Upcycle: to reuse discarded objects or material in such a way as to
create a product of a higher quality or value than the original.
I didn’t really stop to consider that ‘upcycling outdoors’ is a thing, but Max McMurdo explains the concept and inspires you to try it yourself. In his explanation, McMurdo notes that “traditionally speaking, products for the garden have been less design-led and more functional and practical.” I would tend to agree, which is why I love his follow-up thought: “Placing items in the garden usually used exclusively inside our homes has also become popular, and this can create a very magical, fairytale look to our outdoor space.” In my initial blog, I noted that I’m “creating my own little patch of happiness.” And in last week’s post I noted that I’m going for whimsical and fun, so McMurdo’s mention of magical/fairytale kept me reading.
McMurdo’s approach to upcycling for the garden has encouraged me to think beyond the obvious. I’ve already gathered a variety of flower pots and baskets that I hope to rehab in the coming months and place in my garden. I even have my eye on an outdoor metal table and chairs that I would like to revitalize with a coat of paint and maybe a mosaic table top. But instead of re-establishing an existing garden item as a new and improved version of itself, the upcycling concept here is to take an item and give it a new purpose.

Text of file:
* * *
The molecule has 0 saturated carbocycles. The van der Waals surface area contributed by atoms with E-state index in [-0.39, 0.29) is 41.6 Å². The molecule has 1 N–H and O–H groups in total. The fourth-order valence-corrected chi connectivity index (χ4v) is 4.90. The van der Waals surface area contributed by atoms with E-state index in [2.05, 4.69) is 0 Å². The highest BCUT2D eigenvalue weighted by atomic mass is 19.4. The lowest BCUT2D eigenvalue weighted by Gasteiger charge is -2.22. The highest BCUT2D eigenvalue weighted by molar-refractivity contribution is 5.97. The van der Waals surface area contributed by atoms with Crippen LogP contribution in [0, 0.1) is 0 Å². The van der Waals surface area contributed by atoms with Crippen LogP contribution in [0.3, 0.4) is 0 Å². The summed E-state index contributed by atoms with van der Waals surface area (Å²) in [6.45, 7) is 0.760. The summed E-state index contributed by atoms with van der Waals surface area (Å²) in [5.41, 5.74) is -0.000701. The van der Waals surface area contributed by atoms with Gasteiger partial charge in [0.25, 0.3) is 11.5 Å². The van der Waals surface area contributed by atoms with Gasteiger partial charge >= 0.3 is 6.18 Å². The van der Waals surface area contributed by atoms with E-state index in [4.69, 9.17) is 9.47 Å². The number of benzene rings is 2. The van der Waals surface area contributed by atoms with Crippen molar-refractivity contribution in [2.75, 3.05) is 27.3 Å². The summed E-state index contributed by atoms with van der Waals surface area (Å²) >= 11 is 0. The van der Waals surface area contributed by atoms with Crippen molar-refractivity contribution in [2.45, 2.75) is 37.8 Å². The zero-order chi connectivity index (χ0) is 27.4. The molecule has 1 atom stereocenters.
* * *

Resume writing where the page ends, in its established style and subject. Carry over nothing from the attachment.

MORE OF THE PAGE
Think about building a planter out of a suitcase; a firepit from a bicycle wheel; a lawn version of dominos from scaffolding boards; a light from a birdcage. McMurdo walks you through creating each one. I was particularly inspired by the three-door potting shed. It is my favorite project in the book simply because that’s the item my garden is currently missing. Potting tables can be expensive; potting sheds even more so. Using vintage doors is a brilliant idea because it allows protection from the rain & wind but allows for natural light. The corrugated tin is the perfect roof material.
Each project is supported by a series of pictures and instructions. Overall, the photography is gorgeous. Frame-by-frame, you get to see each project come together in logical fashion. The written instructions are also logical and easy to follow. For several projects, McMurdo even suggests where you might find the materials (architectural salvage yards, building sites or scaffold companies).
If you have a craving for inspiring ways to elevate the look of your garden, I highly recommend you take a look at this book.
I received a copy of this book in exchange for an honest review. All thoughts are my own. All photos by Brent Darby and appear in the book Upcycling Outdoors by Max McMurdo.